2005 OPEN FORUM Abstracts
Distribution of Selected Airway Clearance Modalities in Pediatric Patients Using an Assess & Treat Algorithm
Kathleen Deakins RRT-NPS, Mary Lou Drahnak RRT-NPS, Robert L. Chatburn RRT-NPS, FAARC Rainbow Babies & Children's Hospital Cleveland, OH
Background: The Respiratory Care Consult Service (RCCS) is a standardized assessment and treatment program designed to assist physicians in choosing the appropriate Respiratory Care plan for the patient. Historically, goals of the RCCS have been shown to be successful in adult patients. Applying a RCCS for pediatric patients often requires some specificity due to developmental needs that affect the delivery of care. The purpose of this protocol evaluation is to determine the distribution of selected therapeutic modalities in pediatric patients resulting from implementing an airway clearance algorithm, and its associated protocols on pediatric patients.
Methods: Over a six-month period in 2004, 191 pediatric patients with physician's orders for airway clearance therapies (ACT) were evaluated through the RCCS using a modified adult airway clearance algorithm with pediatric-specific requirements such as age, weight and known responder criteria. Physicians were aware of the consult service practices and were notified about the choice of treatment modality and proposed Respiratory Care plan at the conclusion of each consult. Patients using other care paths or protocols such as Asthma Care Path and Cystic Fibrosis Carepath, or Cardiothoracic patients were not considered for evaluation through the RCCS. Chronic care patients receiving baseline respiratory care treatments at home were consulted and treatment type remained the same unless rendered ineffective during the acute exacerbation of the disease process. The distribution of treatment modalities is displayed in this graph (as actual numbers of patients).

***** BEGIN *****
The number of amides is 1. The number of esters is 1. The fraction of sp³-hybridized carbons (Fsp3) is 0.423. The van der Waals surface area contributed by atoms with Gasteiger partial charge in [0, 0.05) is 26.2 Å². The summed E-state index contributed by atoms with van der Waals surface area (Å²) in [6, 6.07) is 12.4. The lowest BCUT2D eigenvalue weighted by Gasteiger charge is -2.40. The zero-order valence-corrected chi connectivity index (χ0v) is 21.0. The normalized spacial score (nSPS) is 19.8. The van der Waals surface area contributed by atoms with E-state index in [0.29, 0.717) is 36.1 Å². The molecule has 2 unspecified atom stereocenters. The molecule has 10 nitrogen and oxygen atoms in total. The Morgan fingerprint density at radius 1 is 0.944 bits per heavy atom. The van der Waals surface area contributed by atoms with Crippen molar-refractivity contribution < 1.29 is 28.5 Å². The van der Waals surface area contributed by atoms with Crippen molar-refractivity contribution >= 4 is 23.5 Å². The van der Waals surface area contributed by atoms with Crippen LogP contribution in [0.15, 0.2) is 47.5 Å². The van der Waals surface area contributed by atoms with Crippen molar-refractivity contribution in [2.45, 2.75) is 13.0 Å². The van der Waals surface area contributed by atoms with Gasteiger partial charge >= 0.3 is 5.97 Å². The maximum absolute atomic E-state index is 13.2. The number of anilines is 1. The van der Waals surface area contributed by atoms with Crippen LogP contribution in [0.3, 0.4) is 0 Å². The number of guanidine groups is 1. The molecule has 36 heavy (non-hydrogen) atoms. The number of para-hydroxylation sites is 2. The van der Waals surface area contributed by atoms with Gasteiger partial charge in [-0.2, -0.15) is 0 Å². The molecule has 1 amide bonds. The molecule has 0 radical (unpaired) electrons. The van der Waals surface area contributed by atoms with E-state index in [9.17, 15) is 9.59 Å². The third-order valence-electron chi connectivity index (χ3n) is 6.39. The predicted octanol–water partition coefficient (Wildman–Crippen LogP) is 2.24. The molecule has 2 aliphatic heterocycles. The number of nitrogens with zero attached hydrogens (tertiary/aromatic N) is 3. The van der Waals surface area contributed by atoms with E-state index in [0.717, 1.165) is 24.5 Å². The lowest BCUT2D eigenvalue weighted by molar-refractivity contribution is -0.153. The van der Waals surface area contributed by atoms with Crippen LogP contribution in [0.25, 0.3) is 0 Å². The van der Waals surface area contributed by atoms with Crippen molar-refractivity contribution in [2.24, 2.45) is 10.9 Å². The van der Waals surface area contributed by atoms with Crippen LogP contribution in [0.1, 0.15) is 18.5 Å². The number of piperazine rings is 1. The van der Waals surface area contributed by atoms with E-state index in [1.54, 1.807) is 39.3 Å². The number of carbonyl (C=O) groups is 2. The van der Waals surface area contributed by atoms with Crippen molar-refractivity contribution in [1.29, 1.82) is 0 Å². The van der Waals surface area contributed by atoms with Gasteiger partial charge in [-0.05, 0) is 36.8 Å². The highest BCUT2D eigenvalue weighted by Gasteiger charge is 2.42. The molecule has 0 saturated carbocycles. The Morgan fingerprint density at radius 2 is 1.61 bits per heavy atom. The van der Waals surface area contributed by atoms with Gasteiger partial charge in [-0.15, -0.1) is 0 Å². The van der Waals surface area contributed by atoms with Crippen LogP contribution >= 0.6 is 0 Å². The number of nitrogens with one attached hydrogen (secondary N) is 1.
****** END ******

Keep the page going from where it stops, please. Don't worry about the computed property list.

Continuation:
Conclusion: Chest physiotherapy, primarily indicated for presence of a focal infiltrate, accounts for a large portion of ACT in this population; as pediatric patients often meet this criteria, and when less than two years of age, may not be eligible for other modalities. Selecting airway clearance modalities derived from algorithm-based decision tools allows standardized assessment of the effectiveness of treatment, helps identify best practice goals and assists in the derivation of benchmarking data against non-protocol-based treatment in children.